Sage gives us a clue as to how it copes with dry conditions – its silvery-green leaves. Plants with silver or grey leaves are often very drought hardy, as the lighter colour reflects sunlight, reducing the temperature of the leaves and therefore the amount of moisture they lose. Sage is very useful in the kitchen, but it deserves its place in the garden for its handsome appearance alone.

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Chives are drought tolerant once established, and are a more useful herb in the kitchen than they are credited with.

Grow hardy herbs in containers for your braai Become a water warrior

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Water is a scarce commodity and has to be used in the most efficient way to get the most out of every drop. One of the easiest ways to conserve water is to grow plants right next to your braai that you can pick fresh to add flavour to meals and by having them in containers, very little water is used.

Wick Watering

There are containers available now that have a very efficient watering system that uses a wick – usually a rope or fabric – to carry water from a reservoir to the roots of the plants where it’s most useful. It works using capillary flow that can move water slowly from the water source upwards. These types of wick watering systems mean that plants are often able to last without watering for weeks at a time.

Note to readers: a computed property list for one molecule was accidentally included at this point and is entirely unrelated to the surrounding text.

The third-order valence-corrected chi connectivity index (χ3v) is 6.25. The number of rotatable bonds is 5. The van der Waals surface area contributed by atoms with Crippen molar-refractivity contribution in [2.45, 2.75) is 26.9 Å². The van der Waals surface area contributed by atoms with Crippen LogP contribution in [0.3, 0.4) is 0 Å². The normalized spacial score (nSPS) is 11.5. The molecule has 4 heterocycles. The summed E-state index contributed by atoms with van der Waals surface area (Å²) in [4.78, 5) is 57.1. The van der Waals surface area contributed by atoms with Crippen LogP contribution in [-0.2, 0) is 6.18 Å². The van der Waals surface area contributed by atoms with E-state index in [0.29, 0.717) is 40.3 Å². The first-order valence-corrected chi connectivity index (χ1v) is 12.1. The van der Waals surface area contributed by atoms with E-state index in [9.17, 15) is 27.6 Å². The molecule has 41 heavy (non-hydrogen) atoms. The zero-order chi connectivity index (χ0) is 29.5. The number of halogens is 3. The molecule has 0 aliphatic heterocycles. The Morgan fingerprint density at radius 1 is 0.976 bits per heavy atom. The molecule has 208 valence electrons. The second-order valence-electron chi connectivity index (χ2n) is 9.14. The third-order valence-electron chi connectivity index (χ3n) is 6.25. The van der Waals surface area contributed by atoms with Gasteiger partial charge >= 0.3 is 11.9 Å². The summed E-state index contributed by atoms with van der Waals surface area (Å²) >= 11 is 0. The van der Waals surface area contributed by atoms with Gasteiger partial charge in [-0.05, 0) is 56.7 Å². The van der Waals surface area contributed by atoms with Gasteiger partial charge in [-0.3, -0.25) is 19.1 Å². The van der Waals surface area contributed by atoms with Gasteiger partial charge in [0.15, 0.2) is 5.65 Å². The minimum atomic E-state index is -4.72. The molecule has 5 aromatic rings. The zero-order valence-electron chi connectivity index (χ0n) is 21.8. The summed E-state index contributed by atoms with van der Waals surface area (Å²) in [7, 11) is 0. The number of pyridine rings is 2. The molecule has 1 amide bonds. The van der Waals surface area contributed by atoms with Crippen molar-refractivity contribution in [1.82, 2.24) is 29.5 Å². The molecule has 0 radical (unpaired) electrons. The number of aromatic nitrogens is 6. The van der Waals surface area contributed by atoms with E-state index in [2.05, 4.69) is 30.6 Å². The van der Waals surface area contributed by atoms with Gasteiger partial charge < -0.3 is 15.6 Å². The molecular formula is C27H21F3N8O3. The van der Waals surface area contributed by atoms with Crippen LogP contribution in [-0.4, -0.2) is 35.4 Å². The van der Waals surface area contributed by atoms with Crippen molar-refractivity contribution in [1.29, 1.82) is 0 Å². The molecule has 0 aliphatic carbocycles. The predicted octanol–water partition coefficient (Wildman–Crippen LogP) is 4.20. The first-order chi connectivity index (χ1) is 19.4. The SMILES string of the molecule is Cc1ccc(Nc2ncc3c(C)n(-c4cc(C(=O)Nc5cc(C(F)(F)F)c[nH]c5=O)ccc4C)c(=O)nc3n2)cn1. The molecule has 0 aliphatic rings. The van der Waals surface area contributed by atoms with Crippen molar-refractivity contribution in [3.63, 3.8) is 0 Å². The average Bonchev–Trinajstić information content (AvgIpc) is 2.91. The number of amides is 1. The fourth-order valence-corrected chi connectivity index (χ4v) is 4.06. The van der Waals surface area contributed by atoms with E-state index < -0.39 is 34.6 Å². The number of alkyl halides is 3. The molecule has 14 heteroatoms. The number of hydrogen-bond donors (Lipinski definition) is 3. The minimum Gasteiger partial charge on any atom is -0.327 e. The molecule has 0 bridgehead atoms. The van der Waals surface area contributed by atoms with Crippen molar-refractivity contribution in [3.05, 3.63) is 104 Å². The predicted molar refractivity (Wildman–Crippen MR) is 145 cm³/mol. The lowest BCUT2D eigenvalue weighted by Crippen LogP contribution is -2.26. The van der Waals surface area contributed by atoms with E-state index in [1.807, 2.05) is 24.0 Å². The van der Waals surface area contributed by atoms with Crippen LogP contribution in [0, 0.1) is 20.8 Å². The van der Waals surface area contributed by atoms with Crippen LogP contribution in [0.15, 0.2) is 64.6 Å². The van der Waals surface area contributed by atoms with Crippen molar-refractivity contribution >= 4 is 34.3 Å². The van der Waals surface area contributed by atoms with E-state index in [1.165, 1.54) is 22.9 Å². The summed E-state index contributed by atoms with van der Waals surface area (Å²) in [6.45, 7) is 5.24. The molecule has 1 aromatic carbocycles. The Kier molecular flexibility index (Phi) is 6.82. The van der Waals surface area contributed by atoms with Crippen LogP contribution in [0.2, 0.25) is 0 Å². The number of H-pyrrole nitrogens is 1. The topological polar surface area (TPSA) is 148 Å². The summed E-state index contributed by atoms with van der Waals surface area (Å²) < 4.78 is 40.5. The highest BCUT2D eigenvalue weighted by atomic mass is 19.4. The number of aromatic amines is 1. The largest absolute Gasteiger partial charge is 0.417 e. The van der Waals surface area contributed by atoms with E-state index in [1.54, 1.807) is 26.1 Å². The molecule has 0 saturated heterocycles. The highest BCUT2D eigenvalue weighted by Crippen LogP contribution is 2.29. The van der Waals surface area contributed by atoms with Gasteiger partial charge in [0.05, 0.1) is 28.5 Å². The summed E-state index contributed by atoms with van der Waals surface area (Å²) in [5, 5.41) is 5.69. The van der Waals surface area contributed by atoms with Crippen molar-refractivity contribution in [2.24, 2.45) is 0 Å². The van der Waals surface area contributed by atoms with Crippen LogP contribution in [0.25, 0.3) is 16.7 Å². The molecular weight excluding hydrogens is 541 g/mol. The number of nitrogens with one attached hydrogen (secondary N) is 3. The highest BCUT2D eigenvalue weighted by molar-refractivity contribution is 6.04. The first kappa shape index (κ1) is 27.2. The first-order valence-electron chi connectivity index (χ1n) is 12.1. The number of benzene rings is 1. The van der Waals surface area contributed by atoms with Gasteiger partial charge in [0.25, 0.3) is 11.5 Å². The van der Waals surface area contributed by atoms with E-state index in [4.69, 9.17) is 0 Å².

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Container Growing

Containers are a great way to grow herbs, veg and fruit and manipulate the soil medium to use as little water as possible. By using good quality potting soil with added water-absorbing crystals, vermiculite and good compost, you ensure that watering times are reduced, but the plants are still happy. Also grouping plants with similar water needs will go a long way in reducing water consumption.

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Handy Herbs Use Less Water

Making the right herb choice is another way to save water. These are just a few tasty herbs that need little water.

Rosemary – needle-like leaves are a sign that a plant is drought-resistant. Rosemary is one of those plants that once established needs very little water. In a container, it needs watering when the soil is just dry on the top. 

Thyme – this herb thrives on neglect which includes minimum watering. Also, the more you cut it, the more it grows.

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Origanum – another tough herb that grows well with rosemary and thyme for a mixed container.